Boiling water?  Breaking all the rules.  Maybe breaking rules is what it is all about.  Maybe experimenting in ways that are very different we come up with new and wonderful things.  Boiling water crust is now my favorite.  I may never make my old stand-by with the egg and vinegar again.

 

Here is the recipe.

 

Boiling water crust

1/4 cup boiling water

Poured over 1/2 cup of shortening

And beaten until they coalesce.

Combine 1 1/2 cups flour with

1/2 teaspoon salt and

1/2 teaspoon baking powder.

Pour the dry ingredients into the liquid.  Do not overmix.

Roll between two sheets of plastic wrap and use for pie, pastry, pasties, etc.

Bake as you would any pie crust.

 

Note when eating, see how flaky it is.  It is wonderful.

Enjoy.

 

 

Back Roads

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The Back Road to our Farm (the only road)

Today we will go to a potluck sponsored by the local historical society here on Whidbey Island.  The potluck is at a hundred year old community hall.  This gathering happens once a quarter and the discussion is about back roads of Whidbey.  This time we are discussing Quade Road and Goodell Road.  I assume that this is the current Goodell Road as there use to be a couple of roads named Goodell Road.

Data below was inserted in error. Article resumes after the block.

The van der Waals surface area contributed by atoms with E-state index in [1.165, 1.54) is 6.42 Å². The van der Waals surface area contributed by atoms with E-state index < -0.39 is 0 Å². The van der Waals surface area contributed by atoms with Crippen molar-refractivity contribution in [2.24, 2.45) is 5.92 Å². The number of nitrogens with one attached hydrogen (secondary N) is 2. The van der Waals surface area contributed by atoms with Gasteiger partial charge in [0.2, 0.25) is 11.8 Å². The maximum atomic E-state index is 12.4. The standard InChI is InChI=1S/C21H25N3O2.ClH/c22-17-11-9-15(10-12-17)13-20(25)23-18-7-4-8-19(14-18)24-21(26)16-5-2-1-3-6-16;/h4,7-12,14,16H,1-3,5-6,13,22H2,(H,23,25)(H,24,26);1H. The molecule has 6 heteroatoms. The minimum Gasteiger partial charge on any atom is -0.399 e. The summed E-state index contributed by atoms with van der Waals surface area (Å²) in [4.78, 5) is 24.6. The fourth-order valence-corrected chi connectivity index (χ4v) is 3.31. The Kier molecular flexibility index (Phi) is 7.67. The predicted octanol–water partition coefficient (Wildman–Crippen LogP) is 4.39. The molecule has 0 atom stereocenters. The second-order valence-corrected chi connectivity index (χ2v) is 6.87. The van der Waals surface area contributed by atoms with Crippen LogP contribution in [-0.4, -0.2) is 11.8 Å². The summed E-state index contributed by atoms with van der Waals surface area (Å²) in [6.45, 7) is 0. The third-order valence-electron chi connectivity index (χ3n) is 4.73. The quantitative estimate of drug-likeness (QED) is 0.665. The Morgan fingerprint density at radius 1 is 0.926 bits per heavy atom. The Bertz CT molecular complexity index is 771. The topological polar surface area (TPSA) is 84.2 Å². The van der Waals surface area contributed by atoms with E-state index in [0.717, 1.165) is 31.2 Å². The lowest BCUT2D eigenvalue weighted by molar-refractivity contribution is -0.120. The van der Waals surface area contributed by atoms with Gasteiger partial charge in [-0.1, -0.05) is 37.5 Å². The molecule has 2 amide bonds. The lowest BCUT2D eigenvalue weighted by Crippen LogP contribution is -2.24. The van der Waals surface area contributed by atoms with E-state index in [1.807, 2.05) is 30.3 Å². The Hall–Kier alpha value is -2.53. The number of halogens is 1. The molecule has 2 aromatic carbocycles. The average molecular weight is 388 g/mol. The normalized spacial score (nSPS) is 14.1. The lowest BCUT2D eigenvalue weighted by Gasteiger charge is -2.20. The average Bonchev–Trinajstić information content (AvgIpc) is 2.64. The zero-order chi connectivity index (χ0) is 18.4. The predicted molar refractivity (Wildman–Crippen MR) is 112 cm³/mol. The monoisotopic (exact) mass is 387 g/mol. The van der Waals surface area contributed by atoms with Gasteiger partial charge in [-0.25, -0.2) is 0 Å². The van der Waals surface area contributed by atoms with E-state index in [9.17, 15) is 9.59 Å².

The photo above is a back road, albeit, more rustic in nature than the ones under discussion.  It is an old road to my farm where I grow my vegetables and fruit.  I have talked about growing there in former blogs.  The interesting thing about this road is it is six hundred and sixty feet down this road to the edge of my farm.  I travel another four hundred feet beyond to the garden.  The farm is ten acres of very secluded land.  About two acres is cleared and my garden and fruit trees are in this clearing.  We have farmed here for about seventeen years.  It is not where we live, but eighteen miles from our home.

We use to garden at our home, but the land to the south of us, which was fields when we moved here, have grown up into tall conifers and shaded out our garden and orchard.  Now we garden in this remote site. I love the peace and solitude this remote location affords.  About the only sounds I hear when I am gardening are the resident raven making his croaky sound to talk with its mate, an occasional airplane and the scream of an eagle who has his eye on my dachshund. I have to keep a careful eye on both the dog and the eagle.  If the eagle gets too aggressive the dog has to be in the truck.  He would much rather be looking for mice in the garden. He likes to dig in the garden with me.